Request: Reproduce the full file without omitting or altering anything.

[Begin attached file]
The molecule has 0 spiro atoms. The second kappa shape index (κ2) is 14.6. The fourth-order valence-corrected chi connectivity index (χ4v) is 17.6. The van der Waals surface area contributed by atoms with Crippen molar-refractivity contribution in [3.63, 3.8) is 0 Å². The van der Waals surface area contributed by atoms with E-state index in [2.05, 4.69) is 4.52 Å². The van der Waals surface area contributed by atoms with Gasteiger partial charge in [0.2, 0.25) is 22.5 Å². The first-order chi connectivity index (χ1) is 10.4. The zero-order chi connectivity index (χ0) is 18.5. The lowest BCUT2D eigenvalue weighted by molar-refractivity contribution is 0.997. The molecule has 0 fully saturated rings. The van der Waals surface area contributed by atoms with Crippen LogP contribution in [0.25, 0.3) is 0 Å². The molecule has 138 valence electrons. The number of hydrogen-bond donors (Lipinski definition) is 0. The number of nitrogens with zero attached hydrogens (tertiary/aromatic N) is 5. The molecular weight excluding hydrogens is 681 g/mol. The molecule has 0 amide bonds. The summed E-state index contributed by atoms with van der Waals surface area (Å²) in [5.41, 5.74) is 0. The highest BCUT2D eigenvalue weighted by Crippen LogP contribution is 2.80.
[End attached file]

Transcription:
The molecule has 0 spiro atoms. The second kappa shape index (κ2) is 14.6. The fourth-order valence-corrected chi connectivity index (χ4v) is 17.6. The van der Waals surface area contributed by atoms with Crippen molar-refractivity contribution in [3.63, 3.8) is 0 Å². The van der Waals surface area contributed by atoms with E-state index in [2.05, 4.69) is 4.52 Å². The van der Waals surface area contributed by atoms with Gasteiger partial charge in [0.2, 0.25) is 22.5 Å². The first-order chi connectivity index (χ1) is 10.4. The zero-order chi connectivity index (χ0) is 18.5. The lowest BCUT2D eigenvalue weighted by molar-refractivity contribution is 0.997. The molecule has 0 fully saturated rings. The van der Waals surface area contributed by atoms with Crippen LogP contribution in [0.25, 0.3) is 0 Å². The molecule has 138 valence electrons. The number of hydrogen-bond donors (Lipinski definition) is 0. The number of nitrogens with zero attached hydrogens (tertiary/aromatic N) is 5. The molecular weight excluding hydrogens is 681 g/mol. The molecule has 0 amide bonds. The summed E-state index contributed by atoms with van der Waals surface area (Å²) in [5.41, 5.74) is 0. The highest BCUT2D eigenvalue weighted by Crippen LogP contribution is 2.80.